yeah… but then my heart sinks because it’s to make you buy something. It’s not a public service announcement, it’s not just because it’s something that needs to be said. It’s to encourage you to buy Always sanitary towels. Sigh. feminist killjoy

You see, my problem isn’t with the product, perhaps it’s not even the fact that a feminist theme is being utilized to make you buy something (no, I lie, it is this, this pisses me off), it’s with the cognitive dissonance of using a feminist narrative alongside a painfully stereotypical marketing strategy.

Here’s a previous Always Ad which tells us “Even though it’s your period, you should still feel beautiful. Now this beauty doesn’t come from the inside, there are lipsticks and power brushes flying around. Because beauty means make up – just like a girl?

Here’s another which tells us that daily panty liners are “like a moisturizer, like lacy undies, like make up and like a dress” Just like a girl?

I don’t always want to be the kill joy. You know like that “friend” who you never invite to nights out, but somehow ends up there, and tell you the story of how wrong everything is around you? (I’m not that bad.) but the reality is,  if this is a direction Always and other retailers want to go in, GREAT, do it. but you’re going to have to leave the casual sexism behind. You cannot “rewrite the rules” whilst simultaneously endorsing patriarchy’s rules of women and advertising.

It’s similar to the way I feel about Dove and their “real beauty” campaign, which says hear us with out empowering message “women come in all shapes and sizes, young and old – that’s great and should be celebrated” *quiet voice* also buy our skin smoothing, wrinkle reducing, hair changing products…”

So maybe some PR geniuses have figured out that selling things by making women feel like crap isn’t working. GOOD, it’s shit, stop  doing it. But there’s a lot more to PR than an advert of the month – there’s an ethos – please re-write the rules to that, make it something I would happily say is “just like a girl”.

Now, I’m off to tell some kids santa isn’t real, the tooth fairy is their parent, and that the ending to Toy Story is a lie – all of your toys end up in that giant inferno. Feminist Kill Joy OUT.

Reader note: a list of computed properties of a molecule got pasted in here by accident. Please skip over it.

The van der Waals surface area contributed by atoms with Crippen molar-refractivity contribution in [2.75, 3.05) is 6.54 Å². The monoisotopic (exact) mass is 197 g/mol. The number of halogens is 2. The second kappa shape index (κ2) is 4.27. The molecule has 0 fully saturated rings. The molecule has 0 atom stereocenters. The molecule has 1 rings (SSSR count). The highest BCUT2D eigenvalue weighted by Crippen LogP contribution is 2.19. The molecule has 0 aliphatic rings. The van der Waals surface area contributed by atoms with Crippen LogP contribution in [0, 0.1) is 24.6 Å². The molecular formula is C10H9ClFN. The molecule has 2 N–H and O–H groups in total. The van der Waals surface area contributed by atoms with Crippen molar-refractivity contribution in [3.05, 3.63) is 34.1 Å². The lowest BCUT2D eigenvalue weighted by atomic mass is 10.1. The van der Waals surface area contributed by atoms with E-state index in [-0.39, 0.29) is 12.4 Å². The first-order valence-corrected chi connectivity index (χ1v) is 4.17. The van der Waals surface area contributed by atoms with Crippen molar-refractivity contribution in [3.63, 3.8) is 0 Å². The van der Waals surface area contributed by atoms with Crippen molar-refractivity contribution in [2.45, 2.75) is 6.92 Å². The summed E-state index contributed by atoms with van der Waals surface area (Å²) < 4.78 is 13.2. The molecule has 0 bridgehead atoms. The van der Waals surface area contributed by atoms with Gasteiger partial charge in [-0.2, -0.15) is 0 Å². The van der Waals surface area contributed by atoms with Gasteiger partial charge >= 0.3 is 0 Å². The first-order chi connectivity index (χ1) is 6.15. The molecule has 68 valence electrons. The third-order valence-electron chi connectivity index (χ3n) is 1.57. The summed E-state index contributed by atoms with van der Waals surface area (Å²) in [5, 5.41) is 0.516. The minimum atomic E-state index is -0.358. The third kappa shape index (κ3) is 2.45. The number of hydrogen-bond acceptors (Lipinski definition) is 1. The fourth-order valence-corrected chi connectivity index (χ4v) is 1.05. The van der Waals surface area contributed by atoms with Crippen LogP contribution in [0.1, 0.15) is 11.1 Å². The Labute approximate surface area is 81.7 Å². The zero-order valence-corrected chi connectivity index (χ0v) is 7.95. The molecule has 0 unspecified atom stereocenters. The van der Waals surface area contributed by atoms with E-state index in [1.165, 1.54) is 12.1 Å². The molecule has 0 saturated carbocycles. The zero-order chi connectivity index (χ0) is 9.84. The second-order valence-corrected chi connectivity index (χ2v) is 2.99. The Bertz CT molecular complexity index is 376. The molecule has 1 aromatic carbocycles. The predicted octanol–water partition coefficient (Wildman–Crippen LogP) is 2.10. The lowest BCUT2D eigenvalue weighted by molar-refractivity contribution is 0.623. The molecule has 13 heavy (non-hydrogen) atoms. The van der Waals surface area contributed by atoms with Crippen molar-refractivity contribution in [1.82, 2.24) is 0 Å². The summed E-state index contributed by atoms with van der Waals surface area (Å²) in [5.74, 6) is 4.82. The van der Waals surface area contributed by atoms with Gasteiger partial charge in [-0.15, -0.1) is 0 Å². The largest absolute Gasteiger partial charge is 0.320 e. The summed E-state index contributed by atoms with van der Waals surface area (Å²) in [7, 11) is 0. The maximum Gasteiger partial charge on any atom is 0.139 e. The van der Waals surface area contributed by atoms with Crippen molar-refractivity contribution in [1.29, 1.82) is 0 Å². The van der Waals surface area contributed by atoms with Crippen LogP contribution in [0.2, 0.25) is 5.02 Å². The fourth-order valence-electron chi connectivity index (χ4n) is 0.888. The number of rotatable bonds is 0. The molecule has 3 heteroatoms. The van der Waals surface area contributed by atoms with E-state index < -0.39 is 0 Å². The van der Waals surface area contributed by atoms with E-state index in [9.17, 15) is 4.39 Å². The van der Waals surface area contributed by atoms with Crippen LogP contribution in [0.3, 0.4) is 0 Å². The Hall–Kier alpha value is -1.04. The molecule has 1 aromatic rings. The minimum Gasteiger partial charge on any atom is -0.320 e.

Surprise! World cup sexism.

Have you ever considered just what happens around a table of marketing or advertising professionals? I can only assume that either everyone is asleep or that there is some form of time machine taking us back to a place where sexism was even more blatant and more readily excepted. Of course we can also assume that the people around the table are mainly men… It takes a certain level of arrogance or perhaps some form of cognitive dissonance to give the green light to blatant sexism and use the stage of the 2014 World Cup to do so. We’re only a week in and so far we have sexism overload. Just like…

1. Pringles

This is happening everywhere. It's an endemic of women nagging and yawning and men shouting at screens...

This is happening everywhere. It’s an endemic of women nagging and yawning and men shouting at screens…

Where men are being men, watch football and hiding it from their nagging wives or girlfriends. Obviously.

2. Mcdonalds

Where they almost got it by including a woman playing football…but she’s wearing heels and a little dress whilst on a night out…I think that might be the sole point.

3. River Island

Where it is acceptable to link gagging and domestic abuse to world cup watching…well it’s funny right? Cause women nag…this never gets old. (this has now been removed, but let’s just stop and think about how it was ever allowed to be there).

4. Currys

Who think that women want to watch gardening programmes, wildlife documentaries and dramas about castles so couldn’t possibly understand a man’s need for sport. (I laughed a little as I typed this).

5. The Sun

Well, given that this is about sexism, it would almost be unfair to not include the most sexist tabloid in British media (not an easy title to win). The Sun in its infinite wisdom took Page 3 out in their 2 million copy give away…apparently to cover more news. Well how about making it permanent, you know, with being a NEWSpaper and all, or perhaps it was a (very) quiet realisation that fewer people would be interested in a free copy of objectification. In the link above,  The Sun’s “how to guide” of World Cup watching includes the line “Grunt hello to the wife as she comes home and then ask her to take over barbecue duties”. Seriously.

6. The t-shirts…yes, all of them. 

There are few t-shirts you can buy of the World Cup which don’t objectify a woman or express general sexist commentary. This one in particular has had to be pulled but…after being made…after being sold…after it being pointed out by women. Then it was pulled.

7. Flags…apparently.